Materials and methods

Materials and reagents

LPS (from Escherichia coli 055:B5) and 3-[4,5-dimethyl-2-thiazolyl]-2,5-diphenyltetrazoliumbromide (MTT) were obtained from Sigma-Aldrich (St. Louis, MO, USA). FBS, DMEM, penicillin, streptomycin, 0.05% (w/v) trypsin/EDTA and phosphate-buffered saline (PBS) were obtained from Gibco-BRL (Gaithersburg, MD, USA). The cytokine (MCP-1, MIP-1α and IL-8) ELISA kits were purchased from R&D Systems (Minneapolis, MN, USA). The real-time PCR kit was purchased from (Takara, Shiga, Japan). The antibodies used for western blot analysis in this study included: mouse p38 monoclonal antibody (mAb), phospho-p38 mAb, c-Jun N-terminal protein kinase (JNK) mAb, phospho-JNK mAb, extracellular signal-regulated kinase 1/2 (ERK1/2) mAb, phospho-ERK1/2 mAb and β-actin mAb (Santa Cruz Biotechnology, Inc., Santa Cruz, CA, USA) and horseradish peroxidase (HRP)-conjugated secondary antibodies were from Cell Signaling Technology, Inc. (Beverly, MA, USA).

Preparation of water extract of GLGZD

Medicinal plants were supplied by the Guo Yi Tang Chinese Herbal medicine store (Fuzhou, China). The preparation of the GLGZD water extract was performed as described in our previous study (9). The stock and working concentrations of GLGZD were prepared by dissolving the extract in culture medium to a concentration of 50 mg/ml and 100 μg/ml.

Cell line culture

BV-2 murine microglial cells were maintained in DMEM supplemented with 10% fetal bovine serum, 100 U/ml penicillin and 100 μg/ml streptomycin at 37°C in a humidified incubator under 5% CO2. Cells were plated at a density of 1×105 cells per well in 96-well trays (MTT assays), 8×104 cells per well in 24-well trays (ELISA) or plated at a density of 5×105 cells per well in 6-well trays (for the remaining experiments). Cell treatments included the following incubation setup: serum-free medium for 4 h prior to cell treatment, LPS (100 ng/ml, Sigma) and/or GLGZD water extract (100 μg/ml) for 12 h (mRNA expression evaluation, cytokine release and migration analyses) or 24 h (cytotoxicity assays).

MTT assay

BV-2 microglial cell viability was assessed by MTT assay. MTT is actively catalyzed by mitochondrial succinate dehydrogenase to form dark blue formazan in live cells. The formation of formazan is therefore used as an indicator of cell viability. BV-2 cells cultured in 96-well plates were treated with GLGZD at various concentrations and LPS for 24 h, followed by incubation with MTT (0.5 mg/ml) for an additional 4 h. The formazan formed in the cells was dissolved by dimethyl sulfoxide (DMSO; Sigma-Aldrich) and read at 570 nm using a microplate absorbance reader (EXL 808; BioTek Instruments, Bad Friedrichshall, Baden-Wurttemberg, Germany).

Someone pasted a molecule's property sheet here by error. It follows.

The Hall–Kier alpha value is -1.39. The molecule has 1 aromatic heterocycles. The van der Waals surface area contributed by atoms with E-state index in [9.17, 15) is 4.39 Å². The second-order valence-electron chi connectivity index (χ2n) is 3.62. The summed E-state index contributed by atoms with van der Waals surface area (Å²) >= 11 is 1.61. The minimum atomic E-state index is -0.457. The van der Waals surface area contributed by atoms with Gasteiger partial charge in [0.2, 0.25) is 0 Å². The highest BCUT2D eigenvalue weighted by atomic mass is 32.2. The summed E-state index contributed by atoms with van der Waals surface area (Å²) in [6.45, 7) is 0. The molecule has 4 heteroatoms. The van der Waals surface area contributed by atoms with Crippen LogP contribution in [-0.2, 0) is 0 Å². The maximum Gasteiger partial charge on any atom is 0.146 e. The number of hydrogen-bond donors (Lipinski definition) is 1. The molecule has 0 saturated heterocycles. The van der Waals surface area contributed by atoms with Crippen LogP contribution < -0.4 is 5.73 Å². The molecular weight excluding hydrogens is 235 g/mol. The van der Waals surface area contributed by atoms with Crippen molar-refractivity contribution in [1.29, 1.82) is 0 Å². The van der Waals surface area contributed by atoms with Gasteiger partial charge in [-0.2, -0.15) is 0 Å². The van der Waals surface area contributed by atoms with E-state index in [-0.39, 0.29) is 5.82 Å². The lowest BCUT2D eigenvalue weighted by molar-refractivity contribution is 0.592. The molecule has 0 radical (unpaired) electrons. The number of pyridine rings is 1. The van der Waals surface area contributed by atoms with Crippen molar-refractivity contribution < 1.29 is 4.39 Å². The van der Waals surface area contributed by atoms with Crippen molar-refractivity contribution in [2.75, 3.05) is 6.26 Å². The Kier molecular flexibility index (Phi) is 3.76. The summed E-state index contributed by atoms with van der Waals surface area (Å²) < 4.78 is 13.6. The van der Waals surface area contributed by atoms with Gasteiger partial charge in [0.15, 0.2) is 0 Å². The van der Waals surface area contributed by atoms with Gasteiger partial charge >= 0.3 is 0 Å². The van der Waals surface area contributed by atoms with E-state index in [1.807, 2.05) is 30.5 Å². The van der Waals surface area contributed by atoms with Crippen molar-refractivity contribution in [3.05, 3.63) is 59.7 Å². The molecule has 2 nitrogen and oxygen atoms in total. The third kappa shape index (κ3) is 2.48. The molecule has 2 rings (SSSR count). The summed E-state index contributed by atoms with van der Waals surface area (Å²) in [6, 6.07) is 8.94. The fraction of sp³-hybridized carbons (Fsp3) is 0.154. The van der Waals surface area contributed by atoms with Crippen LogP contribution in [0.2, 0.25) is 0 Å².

Scratch wound assay

The BV-2 cells were seeded in 6-well plates in monolayer until approximately 95% confluent prior to the migration assay. Four hours before performing the sratch wound assay, the medium was replaced with serum-free medium to ensure that no proliferation occurred during the experiments. The wound was made by a perpendicular scratch made with a pipette tip. The cells were stimulated with 100 ng/ml LPS, 100 μg/ml GLGZD or 100 ng/ml LPS + 100 μg/ml GLGZD for 12 h. Following treatment, microphotographs of the cells that had migrated into the open wound were taken.

Transwell migration assay

In this study, the Costar Transwell System (8-μm pore size polycarbonate membrane, Costar, Cambridge, MA, USA) was used to evaluate vertical cell migration. BV-2 cells in 0.2 ml serum-free medium were seeded in the upper well and 0.6 ml 100 ng/ml LPS, 100 μg/ml GLGZD, 100 ng/ml LPS + 100 μg/ml GLGZD, or DMEM as the negative control were added to the lower chamber. At the end of a 24-h incubation period at 37°C, the cells on the upper side of the filters were removed with cotton-tipped swabs and the filters were fixed with 4% paraformaldehyde in PBS for 30 min and stained with crystal violet in PBS for 15 min followed by obtaining representative images using a microscope. The migrated cells on the lower surface of the membrane were then solubilized in extraction buffer. Optical density (OD) values at 540 nm were determined using a microplate reader.

Enzyme-linked immunosorbent assay (ELISA)

The BV-2 cells were plated in a 24-well cell culture plate and incubated with GLGZD water extract (100 μg/ml) in the presence or absence of LPS (100 ng/ml) for 12 h. Following treatment with the stimuli, ELISA kits were used according to the manufacturer’s instructions for mouse MCP-1, MIP-1α and IL-8. The OD values were recorded at 450 nm.